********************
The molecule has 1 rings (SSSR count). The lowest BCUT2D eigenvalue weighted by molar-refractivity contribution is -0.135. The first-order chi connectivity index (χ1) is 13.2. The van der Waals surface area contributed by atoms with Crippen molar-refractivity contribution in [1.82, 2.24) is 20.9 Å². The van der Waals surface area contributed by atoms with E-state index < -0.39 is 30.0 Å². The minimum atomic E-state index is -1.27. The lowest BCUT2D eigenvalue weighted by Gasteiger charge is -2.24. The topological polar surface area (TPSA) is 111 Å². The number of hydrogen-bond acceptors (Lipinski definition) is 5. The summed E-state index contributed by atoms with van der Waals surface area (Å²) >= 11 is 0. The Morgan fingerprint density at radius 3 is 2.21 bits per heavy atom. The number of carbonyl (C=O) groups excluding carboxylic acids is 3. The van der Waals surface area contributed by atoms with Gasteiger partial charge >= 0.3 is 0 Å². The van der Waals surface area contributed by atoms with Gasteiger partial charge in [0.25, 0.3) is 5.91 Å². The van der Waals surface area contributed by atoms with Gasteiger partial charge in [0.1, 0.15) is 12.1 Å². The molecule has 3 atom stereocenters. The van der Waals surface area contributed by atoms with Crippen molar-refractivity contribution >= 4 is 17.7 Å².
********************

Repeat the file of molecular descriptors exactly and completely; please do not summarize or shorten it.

The molecule has 1 rings (SSSR count). The lowest BCUT2D eigenvalue weighted by molar-refractivity contribution is -0.135. The first-order chi connectivity index (χ1) is 13.2. The van der Waals surface area contributed by atoms with Crippen molar-refractivity contribution in [1.82, 2.24) is 20.9 Å². The van der Waals surface area contributed by atoms with E-state index < -0.39 is 30.0 Å². The minimum atomic E-state index is -1.27. The lowest BCUT2D eigenvalue weighted by Gasteiger charge is -2.24. The topological polar surface area (TPSA) is 111 Å². The number of hydrogen-bond acceptors (Lipinski definition) is 5. The summed E-state index contributed by atoms with van der Waals surface area (Å²) >= 11 is 0. The Morgan fingerprint density at radius 3 is 2.21 bits per heavy atom. The number of carbonyl (C=O) groups excluding carboxylic acids is 3. The van der Waals surface area contributed by atoms with Gasteiger partial charge >= 0.3 is 0 Å². The van der Waals surface area contributed by atoms with Gasteiger partial charge in [0.25, 0.3) is 5.91 Å². The van der Waals surface area contributed by atoms with Gasteiger partial charge in [0.1, 0.15) is 12.1 Å². The molecule has 3 atom stereocenters. The van der Waals surface area contributed by atoms with Crippen molar-refractivity contribution >= 4 is 17.7 Å².